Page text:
Part D preempts Arkansas law regulating pharmacy benefits managers

The Eighth Circuit has ruled that both ERISA and Medicare Part D preempted an Arkansas law that sought to govern the conduct of pharmacy benefits managers by mandating that pharmacies be reimbursed for generic drugs at a price equal to or higher than the pharmacies’ cost for the drug. In ruling in favor of Pharmaceutical Care Management Association (PCMA), an association of pharmacy benefits managers, the court determined both that the Arkansas law implicitly “related to” ERISA in violation of ERISA’s preemption provision and that the law “acted” with respect to standards that CMS had established, in violation of Medicare Part D’s preemption provision.

Background. In 2015, Arkansas passed Act 900, which sought to protect pharmacies from being forced to sell drugs at a loss by, among other things, requiring that pharmacy benefits managers reimburse the pharmacies for generic drugs at a price at least equal to the pharmacies’ cost in acquiring the drug from a wholesaler. The state law also included what is known as a “decline-to-dispense” option, which permitted pharmacies to refuse to dispense a drug if they were to lose money on the transaction. The PCMA, which includes as members the nation’s leading pharmacy benefits managers, filed suit in Arkansas federal district court, asking the court to declare Act 900 preempted by both ERISA and Medicare Part D. The court ruled that ERISA preempted Act 900 but that Medicare Part D did not, at which point the state appealed the part of the ruling finding that ERISA preempted the law, while the PCMA cross-appealed the determination that Medicare Part D did not.

Medicare Part D. Under Medicare Part D (42 U.S.C. §1395w-26(b)(3)), a state law is preempted if (1) CMS has established standards in the area and (2) the state law acts with respect to those standards. The Eighth Circuit, reversing the trial court, ruled that the Arkansas law acted with respect to two CMS standards: the negotiated prices standard and the pharmacy access standard. The standard for negotiated prices is set forth in 42 U.S.C. §1395w-102, which establishes requirements for prescription drug coverage and access to negotiated prices. By regulating the price of retail drugs, the Eighth Circuit noted, Act 900 acted with respect to that standard. In effect, Act 900 replaced the negotiated price when that price is below the pharmacy’s invoice cost.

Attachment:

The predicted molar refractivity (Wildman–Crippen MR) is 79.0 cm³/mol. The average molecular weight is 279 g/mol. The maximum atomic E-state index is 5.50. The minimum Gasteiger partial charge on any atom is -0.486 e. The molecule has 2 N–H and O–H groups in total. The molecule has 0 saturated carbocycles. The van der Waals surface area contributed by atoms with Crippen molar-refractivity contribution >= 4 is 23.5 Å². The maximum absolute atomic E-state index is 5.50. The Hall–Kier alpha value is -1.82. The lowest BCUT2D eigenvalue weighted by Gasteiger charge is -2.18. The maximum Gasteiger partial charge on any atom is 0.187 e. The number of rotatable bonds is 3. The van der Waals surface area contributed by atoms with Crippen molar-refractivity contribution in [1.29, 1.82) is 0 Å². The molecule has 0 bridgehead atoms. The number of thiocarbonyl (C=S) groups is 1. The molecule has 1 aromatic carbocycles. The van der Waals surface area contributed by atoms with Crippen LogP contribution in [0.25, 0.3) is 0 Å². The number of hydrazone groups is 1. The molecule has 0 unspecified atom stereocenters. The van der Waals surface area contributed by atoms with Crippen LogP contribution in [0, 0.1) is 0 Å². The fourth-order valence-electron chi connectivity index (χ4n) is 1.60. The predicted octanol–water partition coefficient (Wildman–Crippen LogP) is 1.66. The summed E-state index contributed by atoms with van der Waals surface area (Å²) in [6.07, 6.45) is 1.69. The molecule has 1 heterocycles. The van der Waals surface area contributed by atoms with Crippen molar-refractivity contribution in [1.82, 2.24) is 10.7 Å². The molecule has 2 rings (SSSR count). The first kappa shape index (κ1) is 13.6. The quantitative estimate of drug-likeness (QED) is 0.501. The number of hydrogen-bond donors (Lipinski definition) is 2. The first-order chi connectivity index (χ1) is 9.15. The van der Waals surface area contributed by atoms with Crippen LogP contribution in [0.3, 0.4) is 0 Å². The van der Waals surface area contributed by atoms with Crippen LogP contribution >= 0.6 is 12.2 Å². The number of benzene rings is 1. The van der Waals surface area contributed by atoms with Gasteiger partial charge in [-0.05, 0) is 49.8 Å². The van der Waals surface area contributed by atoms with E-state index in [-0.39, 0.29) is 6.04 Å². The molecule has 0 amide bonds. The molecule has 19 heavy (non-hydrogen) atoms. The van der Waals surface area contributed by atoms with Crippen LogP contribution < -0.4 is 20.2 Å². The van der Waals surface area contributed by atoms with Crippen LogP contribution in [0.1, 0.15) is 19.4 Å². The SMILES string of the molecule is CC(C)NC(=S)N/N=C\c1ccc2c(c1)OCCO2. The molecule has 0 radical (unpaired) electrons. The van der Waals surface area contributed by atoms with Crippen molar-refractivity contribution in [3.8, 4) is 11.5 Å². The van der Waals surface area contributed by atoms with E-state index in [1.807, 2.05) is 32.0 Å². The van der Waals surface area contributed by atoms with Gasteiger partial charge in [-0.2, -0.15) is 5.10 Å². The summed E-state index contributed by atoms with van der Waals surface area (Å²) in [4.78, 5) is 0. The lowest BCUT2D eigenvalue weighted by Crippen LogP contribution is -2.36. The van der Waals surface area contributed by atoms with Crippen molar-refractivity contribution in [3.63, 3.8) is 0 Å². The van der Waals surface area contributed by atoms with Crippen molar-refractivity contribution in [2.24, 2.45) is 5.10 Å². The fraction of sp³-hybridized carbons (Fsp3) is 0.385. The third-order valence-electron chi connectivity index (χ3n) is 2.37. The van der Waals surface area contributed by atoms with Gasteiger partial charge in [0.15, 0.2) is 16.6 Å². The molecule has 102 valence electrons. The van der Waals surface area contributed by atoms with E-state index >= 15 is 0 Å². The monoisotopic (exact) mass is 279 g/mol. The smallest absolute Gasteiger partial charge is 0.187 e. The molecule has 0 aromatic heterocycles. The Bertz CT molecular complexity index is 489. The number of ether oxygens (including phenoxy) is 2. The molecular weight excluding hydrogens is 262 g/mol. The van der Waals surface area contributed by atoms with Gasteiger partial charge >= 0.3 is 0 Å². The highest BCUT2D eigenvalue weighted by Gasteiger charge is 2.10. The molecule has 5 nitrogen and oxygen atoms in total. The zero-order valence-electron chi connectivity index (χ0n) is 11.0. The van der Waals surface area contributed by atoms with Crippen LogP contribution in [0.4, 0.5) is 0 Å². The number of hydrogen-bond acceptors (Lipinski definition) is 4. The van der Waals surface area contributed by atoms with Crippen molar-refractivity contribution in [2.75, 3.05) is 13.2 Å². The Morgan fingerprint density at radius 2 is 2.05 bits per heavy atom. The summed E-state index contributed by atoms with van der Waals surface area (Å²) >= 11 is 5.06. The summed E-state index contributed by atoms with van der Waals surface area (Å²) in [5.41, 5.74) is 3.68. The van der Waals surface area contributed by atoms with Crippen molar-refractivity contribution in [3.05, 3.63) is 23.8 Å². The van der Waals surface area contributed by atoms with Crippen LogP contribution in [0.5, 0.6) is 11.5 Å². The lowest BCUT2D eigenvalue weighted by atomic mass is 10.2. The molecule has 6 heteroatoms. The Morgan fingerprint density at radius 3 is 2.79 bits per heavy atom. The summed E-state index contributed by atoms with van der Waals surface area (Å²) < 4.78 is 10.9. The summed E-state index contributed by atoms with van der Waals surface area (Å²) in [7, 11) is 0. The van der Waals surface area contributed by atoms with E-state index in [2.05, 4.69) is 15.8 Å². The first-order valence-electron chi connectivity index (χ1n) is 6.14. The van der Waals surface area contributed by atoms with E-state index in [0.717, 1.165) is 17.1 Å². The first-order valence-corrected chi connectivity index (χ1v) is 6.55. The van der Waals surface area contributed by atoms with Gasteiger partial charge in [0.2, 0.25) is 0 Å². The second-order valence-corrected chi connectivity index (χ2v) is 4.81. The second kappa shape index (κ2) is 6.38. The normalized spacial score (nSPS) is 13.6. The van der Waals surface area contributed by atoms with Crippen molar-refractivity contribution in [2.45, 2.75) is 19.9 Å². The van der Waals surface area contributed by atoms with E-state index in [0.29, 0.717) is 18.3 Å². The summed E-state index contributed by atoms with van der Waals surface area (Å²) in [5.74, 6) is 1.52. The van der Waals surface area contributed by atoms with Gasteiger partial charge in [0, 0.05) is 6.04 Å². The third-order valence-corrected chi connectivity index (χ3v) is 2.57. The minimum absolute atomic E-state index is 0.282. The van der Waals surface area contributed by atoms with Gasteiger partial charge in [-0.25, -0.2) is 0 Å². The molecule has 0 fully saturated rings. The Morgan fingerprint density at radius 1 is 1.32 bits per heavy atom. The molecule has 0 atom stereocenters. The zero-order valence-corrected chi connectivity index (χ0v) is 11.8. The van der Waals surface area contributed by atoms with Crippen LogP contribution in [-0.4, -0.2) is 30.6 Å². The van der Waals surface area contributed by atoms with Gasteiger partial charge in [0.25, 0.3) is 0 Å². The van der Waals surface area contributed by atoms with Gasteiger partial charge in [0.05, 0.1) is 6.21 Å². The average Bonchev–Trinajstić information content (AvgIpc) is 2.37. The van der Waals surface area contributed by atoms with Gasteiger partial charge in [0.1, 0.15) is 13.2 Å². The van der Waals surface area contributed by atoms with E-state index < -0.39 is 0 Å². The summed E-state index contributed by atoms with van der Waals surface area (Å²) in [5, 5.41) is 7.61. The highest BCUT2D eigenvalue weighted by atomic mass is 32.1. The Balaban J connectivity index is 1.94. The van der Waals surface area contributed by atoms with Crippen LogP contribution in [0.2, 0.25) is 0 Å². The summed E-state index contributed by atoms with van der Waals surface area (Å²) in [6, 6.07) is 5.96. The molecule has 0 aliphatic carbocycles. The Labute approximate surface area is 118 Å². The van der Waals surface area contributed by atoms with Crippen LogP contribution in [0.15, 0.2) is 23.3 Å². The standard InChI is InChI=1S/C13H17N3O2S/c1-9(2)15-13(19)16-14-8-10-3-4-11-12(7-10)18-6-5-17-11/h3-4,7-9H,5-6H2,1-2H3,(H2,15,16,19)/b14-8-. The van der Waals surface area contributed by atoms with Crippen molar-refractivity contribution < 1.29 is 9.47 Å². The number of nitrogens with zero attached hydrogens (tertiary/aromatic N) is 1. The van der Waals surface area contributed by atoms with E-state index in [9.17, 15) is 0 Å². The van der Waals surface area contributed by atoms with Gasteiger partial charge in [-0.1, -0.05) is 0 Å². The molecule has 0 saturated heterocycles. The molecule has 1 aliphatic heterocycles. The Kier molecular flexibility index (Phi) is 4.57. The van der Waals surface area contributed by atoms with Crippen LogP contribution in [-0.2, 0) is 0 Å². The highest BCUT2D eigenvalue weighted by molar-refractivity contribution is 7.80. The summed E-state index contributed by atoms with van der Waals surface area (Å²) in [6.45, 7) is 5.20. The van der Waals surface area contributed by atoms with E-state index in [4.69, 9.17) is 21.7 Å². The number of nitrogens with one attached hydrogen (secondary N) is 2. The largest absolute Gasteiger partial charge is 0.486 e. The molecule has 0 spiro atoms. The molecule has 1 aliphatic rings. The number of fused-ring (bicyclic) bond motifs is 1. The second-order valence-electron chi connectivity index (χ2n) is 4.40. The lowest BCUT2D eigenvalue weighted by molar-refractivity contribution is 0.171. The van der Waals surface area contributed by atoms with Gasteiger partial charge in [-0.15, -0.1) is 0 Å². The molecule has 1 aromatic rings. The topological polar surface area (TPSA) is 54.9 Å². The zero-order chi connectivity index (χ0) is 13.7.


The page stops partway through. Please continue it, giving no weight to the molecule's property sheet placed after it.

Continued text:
As for the pharmacy access standard, Medicare Part D requires that networks be structured so that a certain percentage of beneficiaries live within a certain distance of a network pharmacy. The trial court ruled that Medicare Part D did not preempt that state law because the decline-to-dispense provision did not render a pharmacy out of network. The Eighth Circuit, however, disagreed, on the ground that a pharmacy that refused to dispense drugs became, in effect, an out-of-network pharmacy. As a result, that provision of the Arkansas law “acted” with respect to the pharmacy access standard. Medicaid Part D, therefore, preempted Act 900.

The Eighth Circuit affirmed the lower court’s ruling on ERISA preemption and reversed the lower court’s ruling on Medicare Part D preemption. The court, therefore, ruled completely in PCMA’s favor.

SOURCE: Pharmaceutical Care Management Association v. Rutledge, (CA-8), No. 17-1609, June 8, 2018.
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